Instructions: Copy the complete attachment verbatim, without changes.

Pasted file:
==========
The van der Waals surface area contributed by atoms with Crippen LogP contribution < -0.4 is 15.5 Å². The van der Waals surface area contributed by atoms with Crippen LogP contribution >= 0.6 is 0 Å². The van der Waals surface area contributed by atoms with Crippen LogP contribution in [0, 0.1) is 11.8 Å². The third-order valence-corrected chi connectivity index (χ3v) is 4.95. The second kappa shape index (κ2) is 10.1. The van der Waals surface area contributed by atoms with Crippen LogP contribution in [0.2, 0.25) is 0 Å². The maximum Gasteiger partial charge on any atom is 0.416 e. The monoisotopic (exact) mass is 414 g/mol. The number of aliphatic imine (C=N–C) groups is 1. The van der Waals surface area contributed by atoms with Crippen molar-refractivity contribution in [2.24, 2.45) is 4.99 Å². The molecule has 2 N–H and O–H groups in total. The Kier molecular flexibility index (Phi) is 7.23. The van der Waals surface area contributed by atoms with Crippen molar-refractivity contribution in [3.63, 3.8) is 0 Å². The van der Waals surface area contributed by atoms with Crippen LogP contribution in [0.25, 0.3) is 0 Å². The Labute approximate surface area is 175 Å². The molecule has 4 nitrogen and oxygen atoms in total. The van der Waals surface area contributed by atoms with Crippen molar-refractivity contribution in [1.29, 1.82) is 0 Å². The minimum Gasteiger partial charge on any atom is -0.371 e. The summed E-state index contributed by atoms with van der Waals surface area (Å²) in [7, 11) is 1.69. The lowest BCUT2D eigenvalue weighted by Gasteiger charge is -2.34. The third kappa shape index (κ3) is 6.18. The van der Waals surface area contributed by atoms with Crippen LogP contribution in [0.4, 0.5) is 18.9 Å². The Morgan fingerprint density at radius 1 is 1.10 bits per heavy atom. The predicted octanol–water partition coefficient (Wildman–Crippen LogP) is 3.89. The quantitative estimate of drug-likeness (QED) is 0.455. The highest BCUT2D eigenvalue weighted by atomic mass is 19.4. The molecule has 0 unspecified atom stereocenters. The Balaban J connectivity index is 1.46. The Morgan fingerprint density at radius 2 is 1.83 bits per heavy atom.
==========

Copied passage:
The van der Waals surface area contributed by atoms with Crippen LogP contribution < -0.4 is 15.5 Å². The van der Waals surface area contributed by atoms with Crippen LogP contribution >= 0.6 is 0 Å². The van der Waals surface area contributed by atoms with Crippen LogP contribution in [0, 0.1) is 11.8 Å². The third-order valence-corrected chi connectivity index (χ3v) is 4.95. The second kappa shape index (κ2) is 10.1. The van der Waals surface area contributed by atoms with Crippen LogP contribution in [0.2, 0.25) is 0 Å². The maximum Gasteiger partial charge on any atom is 0.416 e. The monoisotopic (exact) mass is 414 g/mol. The number of aliphatic imine (C=N–C) groups is 1. The van der Waals surface area contributed by atoms with Crippen molar-refractivity contribution in [2.24, 2.45) is 4.99 Å². The molecule has 2 N–H and O–H groups in total. The Kier molecular flexibility index (Phi) is 7.23. The van der Waals surface area contributed by atoms with Crippen molar-refractivity contribution in [3.63, 3.8) is 0 Å². The van der Waals surface area contributed by atoms with Crippen LogP contribution in [0.25, 0.3) is 0 Å². The Labute approximate surface area is 175 Å². The molecule has 4 nitrogen and oxygen atoms in total. The van der Waals surface area contributed by atoms with Crippen molar-refractivity contribution in [1.29, 1.82) is 0 Å². The minimum Gasteiger partial charge on any atom is -0.371 e. The summed E-state index contributed by atoms with van der Waals surface area (Å²) in [7, 11) is 1.69. The lowest BCUT2D eigenvalue weighted by Gasteiger charge is -2.34. The third kappa shape index (κ3) is 6.18. The van der Waals surface area contributed by atoms with Crippen LogP contribution in [0.4, 0.5) is 18.9 Å². The Morgan fingerprint density at radius 1 is 1.10 bits per heavy atom. The predicted octanol–water partition coefficient (Wildman–Crippen LogP) is 3.89. The quantitative estimate of drug-likeness (QED) is 0.455. The highest BCUT2D eigenvalue weighted by atomic mass is 19.4. The molecule has 0 unspecified atom stereocenters. The Balaban J connectivity index is 1.46. The Morgan fingerprint density at radius 2 is 1.83 bits per heavy atom.